The death penalty: No solution to illicit drugs
This report provides compelling evidence of the futility and injustice of trying to use the death penalty to suppress drug trafficking and abuse. Some 26 countries have responded to the drug menace by introducing laws which make drug-related offences punishable by death. Thousands of prisoners have been executed, most of them after unfair trials. There is, however, no clear evidence that the death penalty has had any identifiable effect in alleviating trafficking and abuse. This AI report reveals wide differences among national laws. It also points out that the enactment of laws in some countries undermines internationally accepted norms for a fair trial. The death penalty seems to have been introduced with little consideration of the risks it could entail. The UN has never given any endorsement to the use of the death penalty for drug trafficking and some countries are rejecting it as a means of controlling drug offences. AI hopes that this report will convince governments that the death penalty should not be used and that its absence will not harm efforts to combat drug trafficking and abuse.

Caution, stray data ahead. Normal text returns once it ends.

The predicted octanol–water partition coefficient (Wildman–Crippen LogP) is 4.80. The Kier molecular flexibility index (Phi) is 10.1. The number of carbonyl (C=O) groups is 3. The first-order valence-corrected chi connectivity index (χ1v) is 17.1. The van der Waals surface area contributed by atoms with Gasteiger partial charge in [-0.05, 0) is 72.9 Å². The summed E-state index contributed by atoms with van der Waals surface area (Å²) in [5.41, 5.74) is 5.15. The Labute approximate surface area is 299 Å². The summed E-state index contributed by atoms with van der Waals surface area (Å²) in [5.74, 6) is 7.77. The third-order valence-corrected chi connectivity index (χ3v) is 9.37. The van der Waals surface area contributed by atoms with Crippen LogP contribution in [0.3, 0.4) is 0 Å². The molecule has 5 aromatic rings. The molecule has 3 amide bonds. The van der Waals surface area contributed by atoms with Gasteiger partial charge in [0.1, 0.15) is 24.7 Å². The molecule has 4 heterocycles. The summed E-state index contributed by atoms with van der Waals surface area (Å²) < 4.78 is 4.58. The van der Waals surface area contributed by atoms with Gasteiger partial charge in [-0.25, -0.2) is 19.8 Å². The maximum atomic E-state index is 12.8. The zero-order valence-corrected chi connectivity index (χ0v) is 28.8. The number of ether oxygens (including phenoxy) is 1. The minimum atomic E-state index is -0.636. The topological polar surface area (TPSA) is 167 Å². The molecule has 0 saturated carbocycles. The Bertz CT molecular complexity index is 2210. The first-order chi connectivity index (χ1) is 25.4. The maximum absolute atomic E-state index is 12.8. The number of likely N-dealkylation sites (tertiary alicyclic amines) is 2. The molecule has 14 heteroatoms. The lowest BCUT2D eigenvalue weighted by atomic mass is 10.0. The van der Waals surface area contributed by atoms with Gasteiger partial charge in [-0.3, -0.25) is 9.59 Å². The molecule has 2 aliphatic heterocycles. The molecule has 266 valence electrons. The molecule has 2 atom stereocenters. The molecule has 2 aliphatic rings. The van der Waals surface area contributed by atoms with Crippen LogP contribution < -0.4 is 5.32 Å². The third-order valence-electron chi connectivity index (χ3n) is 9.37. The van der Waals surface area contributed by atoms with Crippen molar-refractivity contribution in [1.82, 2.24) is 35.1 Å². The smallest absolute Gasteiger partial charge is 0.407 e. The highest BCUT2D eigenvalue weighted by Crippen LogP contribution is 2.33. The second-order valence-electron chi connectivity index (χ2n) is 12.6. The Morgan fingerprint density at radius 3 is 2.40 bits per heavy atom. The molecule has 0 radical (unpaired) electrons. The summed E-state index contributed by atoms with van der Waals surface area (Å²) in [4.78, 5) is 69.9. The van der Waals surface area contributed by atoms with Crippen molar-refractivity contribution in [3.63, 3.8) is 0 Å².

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- South Sudan: Open Letter from Secretary-General Salil Shetty to President Salva Kiir on prolonged detentions, enforced disappearances, and reported deaths while in government custody
- USA: Fair trial concern revisted as execution looms: Stacey Johnson
- USA: Bipolar disorder not raised at trial, execution set: Jack Jones